Local wild places

See below for details of local wild places

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Orchids in spring in Bernwood Meadow

Bernwood Meadow and Forest

Bernwood Meadow is a wonderful nature reserve to visit from April to early July for wild flowers and butterflies. Bernwood Forest’s butterflies include species such as black hairstreak, brown hairstreak, marbled white, purple emperor, purple hairstreak, silver-washed fritillary and white admiral.

Farmoor Reservoir causeway - Reg Cox

Farmoor Reservoir

One of the top birdwatching venues in Oxfordshire. The combination of open reservoir, woodland, award-winning wetlands and meadows attracts a great variety of birds.

Tar Lakes - part of the Lower Windrush Valley Project

Lower Windrush Valley Project

The Lower Windrush Valley Project helps to manage two nature reserves restored from gravel workings and works with local landowners and communities to improve access, biodiversity and landscape in the valley.

The boardwalk through Lye Valley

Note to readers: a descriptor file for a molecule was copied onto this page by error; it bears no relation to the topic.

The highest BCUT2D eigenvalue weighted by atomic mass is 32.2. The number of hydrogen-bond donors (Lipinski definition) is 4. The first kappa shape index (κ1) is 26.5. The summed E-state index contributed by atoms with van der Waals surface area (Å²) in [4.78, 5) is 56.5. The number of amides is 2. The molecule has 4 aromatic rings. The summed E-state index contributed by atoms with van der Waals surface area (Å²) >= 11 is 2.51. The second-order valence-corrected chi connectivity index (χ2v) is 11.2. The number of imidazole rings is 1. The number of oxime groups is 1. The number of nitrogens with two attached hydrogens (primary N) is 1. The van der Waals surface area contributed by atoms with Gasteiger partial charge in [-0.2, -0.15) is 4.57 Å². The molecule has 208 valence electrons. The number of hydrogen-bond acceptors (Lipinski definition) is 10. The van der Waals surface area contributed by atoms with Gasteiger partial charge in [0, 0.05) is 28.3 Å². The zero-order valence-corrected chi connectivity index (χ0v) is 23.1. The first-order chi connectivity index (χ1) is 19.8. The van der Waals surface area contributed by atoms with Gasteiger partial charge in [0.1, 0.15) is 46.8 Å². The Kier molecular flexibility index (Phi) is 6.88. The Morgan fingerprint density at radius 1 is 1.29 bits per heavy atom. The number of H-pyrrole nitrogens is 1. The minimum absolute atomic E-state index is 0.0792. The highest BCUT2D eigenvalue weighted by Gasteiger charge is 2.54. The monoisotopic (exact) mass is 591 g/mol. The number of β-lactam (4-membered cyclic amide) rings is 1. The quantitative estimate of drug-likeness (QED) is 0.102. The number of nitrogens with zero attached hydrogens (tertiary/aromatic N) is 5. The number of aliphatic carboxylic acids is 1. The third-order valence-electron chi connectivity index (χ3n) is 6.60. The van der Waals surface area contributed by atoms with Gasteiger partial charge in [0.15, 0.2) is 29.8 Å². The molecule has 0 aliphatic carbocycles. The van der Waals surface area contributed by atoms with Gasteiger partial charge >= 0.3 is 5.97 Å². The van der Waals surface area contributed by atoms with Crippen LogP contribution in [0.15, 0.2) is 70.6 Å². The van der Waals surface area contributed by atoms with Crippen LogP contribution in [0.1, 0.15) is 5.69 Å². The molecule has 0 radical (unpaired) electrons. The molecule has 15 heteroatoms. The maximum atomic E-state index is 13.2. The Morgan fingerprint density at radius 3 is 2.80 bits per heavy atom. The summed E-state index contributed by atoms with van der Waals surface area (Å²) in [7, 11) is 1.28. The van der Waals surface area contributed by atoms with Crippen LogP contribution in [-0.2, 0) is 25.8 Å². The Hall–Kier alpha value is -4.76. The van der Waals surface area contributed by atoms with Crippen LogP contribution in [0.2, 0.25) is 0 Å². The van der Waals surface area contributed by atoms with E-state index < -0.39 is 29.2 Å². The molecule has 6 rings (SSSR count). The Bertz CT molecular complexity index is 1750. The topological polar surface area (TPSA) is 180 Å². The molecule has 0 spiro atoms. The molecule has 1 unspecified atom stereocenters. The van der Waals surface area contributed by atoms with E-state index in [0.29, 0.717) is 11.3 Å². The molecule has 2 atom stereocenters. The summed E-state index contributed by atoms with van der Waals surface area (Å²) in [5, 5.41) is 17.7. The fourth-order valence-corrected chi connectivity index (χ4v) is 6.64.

Lye Valley

A ‘calcareous fen’, Lye Valley is home to many unusual plants that are adapted to this environment, including the orchid, marsh helleborine, and grass of Parnassus.

Lapwings over RSPB Otmoor reedbeds (August) - Lyn Ebbs

Otmoor RSPB Reserve

There is something to see whatever time of year you visit. However, there are few facilities you might associate with RSPB reserves; in particular, there are no public toilets on the reserve or in the nearby villages.

Horses grazing on Port Meadow, Oxford skyline in the background, wader flock overhead

Port Meadow

Port Meadow’s main attraction for birders is when it floods in the winter. A large number of ducks over-winter on the floods and there can be attractive mud flats which attract over-wintering and passage waders.

The scrapes at Radley Lakes - Reg Cox

Radley Lakes

The land around Thrupp Lake is open to the public, as is the Barton Fields Nature Reserve. The diversity of habitats has made it home to a rich and diverse profusion of wildlife.

A badger watching evening in Wytham Woods

Wytham Woods

The site is exceptionally rich in flora and fauna, with over 500 species of plants, a wealth of woodland habitats, and 800 species of butterflies and moths.